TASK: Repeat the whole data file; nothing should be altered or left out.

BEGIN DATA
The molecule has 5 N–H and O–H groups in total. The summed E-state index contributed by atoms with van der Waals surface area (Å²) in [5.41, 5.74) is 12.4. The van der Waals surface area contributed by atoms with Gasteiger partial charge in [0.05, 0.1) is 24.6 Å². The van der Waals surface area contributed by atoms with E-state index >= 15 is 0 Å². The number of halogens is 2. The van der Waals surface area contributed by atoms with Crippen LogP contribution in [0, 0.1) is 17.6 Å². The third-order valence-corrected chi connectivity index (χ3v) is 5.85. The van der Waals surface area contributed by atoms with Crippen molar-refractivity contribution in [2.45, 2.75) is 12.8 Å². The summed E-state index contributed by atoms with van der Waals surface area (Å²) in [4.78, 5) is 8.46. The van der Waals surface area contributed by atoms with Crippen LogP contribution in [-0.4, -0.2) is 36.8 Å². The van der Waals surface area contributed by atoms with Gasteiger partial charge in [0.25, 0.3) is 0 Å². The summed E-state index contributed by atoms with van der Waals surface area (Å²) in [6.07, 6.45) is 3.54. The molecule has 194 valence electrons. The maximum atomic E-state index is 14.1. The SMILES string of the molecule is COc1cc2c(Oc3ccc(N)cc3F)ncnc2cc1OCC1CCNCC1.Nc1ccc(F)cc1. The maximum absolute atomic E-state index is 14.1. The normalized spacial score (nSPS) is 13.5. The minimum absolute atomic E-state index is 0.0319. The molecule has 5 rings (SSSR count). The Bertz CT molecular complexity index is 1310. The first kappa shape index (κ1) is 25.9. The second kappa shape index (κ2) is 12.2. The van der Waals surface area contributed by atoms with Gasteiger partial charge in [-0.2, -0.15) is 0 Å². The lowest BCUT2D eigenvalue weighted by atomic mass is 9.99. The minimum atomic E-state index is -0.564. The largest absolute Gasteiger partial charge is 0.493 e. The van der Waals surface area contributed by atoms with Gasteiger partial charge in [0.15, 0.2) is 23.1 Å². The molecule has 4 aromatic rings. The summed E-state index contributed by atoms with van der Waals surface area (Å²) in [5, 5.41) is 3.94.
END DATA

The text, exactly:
The molecule has 5 N–H and O–H groups in total. The summed E-state index contributed by atoms with van der Waals surface area (Å²) in [5.41, 5.74) is 12.4. The van der Waals surface area contributed by atoms with Gasteiger partial charge in [0.05, 0.1) is 24.6 Å². The van der Waals surface area contributed by atoms with E-state index >= 15 is 0 Å². The number of halogens is 2. The van der Waals surface area contributed by atoms with Crippen LogP contribution in [0, 0.1) is 17.6 Å². The third-order valence-corrected chi connectivity index (χ3v) is 5.85. The van der Waals surface area contributed by atoms with Crippen molar-refractivity contribution in [2.45, 2.75) is 12.8 Å². The summed E-state index contributed by atoms with van der Waals surface area (Å²) in [4.78, 5) is 8.46. The van der Waals surface area contributed by atoms with Crippen LogP contribution in [-0.4, -0.2) is 36.8 Å². The van der Waals surface area contributed by atoms with Gasteiger partial charge in [0.25, 0.3) is 0 Å². The summed E-state index contributed by atoms with van der Waals surface area (Å²) in [6.07, 6.45) is 3.54. The molecule has 194 valence electrons. The maximum atomic E-state index is 14.1. The SMILES string of the molecule is COc1cc2c(Oc3ccc(N)cc3F)ncnc2cc1OCC1CCNCC1.Nc1ccc(F)cc1. The maximum absolute atomic E-state index is 14.1. The normalized spacial score (nSPS) is 13.5. The minimum absolute atomic E-state index is 0.0319. The molecule has 5 rings (SSSR count). The Bertz CT molecular complexity index is 1310. The first kappa shape index (κ1) is 25.9. The second kappa shape index (κ2) is 12.2. The van der Waals surface area contributed by atoms with Gasteiger partial charge in [-0.2, -0.15) is 0 Å². The lowest BCUT2D eigenvalue weighted by atomic mass is 9.99. The minimum atomic E-state index is -0.564. The largest absolute Gasteiger partial charge is 0.493 e. The van der Waals surface area contributed by atoms with Gasteiger partial charge in [0.15, 0.2) is 23.1 Å². The molecule has 4 aromatic rings. The summed E-state index contributed by atoms with van der Waals surface area (Å²) in [5, 5.41) is 3.94.